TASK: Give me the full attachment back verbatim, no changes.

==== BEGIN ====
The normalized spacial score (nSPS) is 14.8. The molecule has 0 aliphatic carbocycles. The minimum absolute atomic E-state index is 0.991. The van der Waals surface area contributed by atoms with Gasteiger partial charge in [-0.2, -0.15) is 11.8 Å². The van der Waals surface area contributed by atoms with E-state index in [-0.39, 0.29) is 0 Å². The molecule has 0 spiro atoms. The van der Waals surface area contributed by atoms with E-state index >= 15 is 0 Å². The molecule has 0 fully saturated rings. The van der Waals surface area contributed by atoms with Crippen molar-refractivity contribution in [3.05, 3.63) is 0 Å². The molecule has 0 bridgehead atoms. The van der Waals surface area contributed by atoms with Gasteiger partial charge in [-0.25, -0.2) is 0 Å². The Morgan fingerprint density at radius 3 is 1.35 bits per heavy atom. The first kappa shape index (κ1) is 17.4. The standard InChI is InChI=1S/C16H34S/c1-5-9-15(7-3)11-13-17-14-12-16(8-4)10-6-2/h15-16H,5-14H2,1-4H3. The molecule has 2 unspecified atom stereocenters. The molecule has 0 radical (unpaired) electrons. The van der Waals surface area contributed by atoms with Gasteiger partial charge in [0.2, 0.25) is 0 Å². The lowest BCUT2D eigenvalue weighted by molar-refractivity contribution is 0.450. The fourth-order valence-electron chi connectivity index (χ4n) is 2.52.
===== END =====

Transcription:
The normalized spacial score (nSPS) is 14.8. The molecule has 0 aliphatic carbocycles. The minimum absolute atomic E-state index is 0.991. The van der Waals surface area contributed by atoms with Gasteiger partial charge in [-0.2, -0.15) is 11.8 Å². The van der Waals surface area contributed by atoms with E-state index in [-0.39, 0.29) is 0 Å². The molecule has 0 spiro atoms. The van der Waals surface area contributed by atoms with E-state index >= 15 is 0 Å². The molecule has 0 fully saturated rings. The van der Waals surface area contributed by atoms with Crippen molar-refractivity contribution in [3.05, 3.63) is 0 Å². The molecule has 0 bridgehead atoms. The van der Waals surface area contributed by atoms with Gasteiger partial charge in [-0.25, -0.2) is 0 Å². The Morgan fingerprint density at radius 3 is 1.35 bits per heavy atom. The first kappa shape index (κ1) is 17.4. The standard InChI is InChI=1S/C16H34S/c1-5-9-15(7-3)11-13-17-14-12-16(8-4)10-6-2/h15-16H,5-14H2,1-4H3. The molecule has 2 unspecified atom stereocenters. The molecule has 0 radical (unpaired) electrons. The van der Waals surface area contributed by atoms with Gasteiger partial charge in [0.2, 0.25) is 0 Å². The lowest BCUT2D eigenvalue weighted by molar-refractivity contribution is 0.450. The fourth-order valence-electron chi connectivity index (χ4n) is 2.52.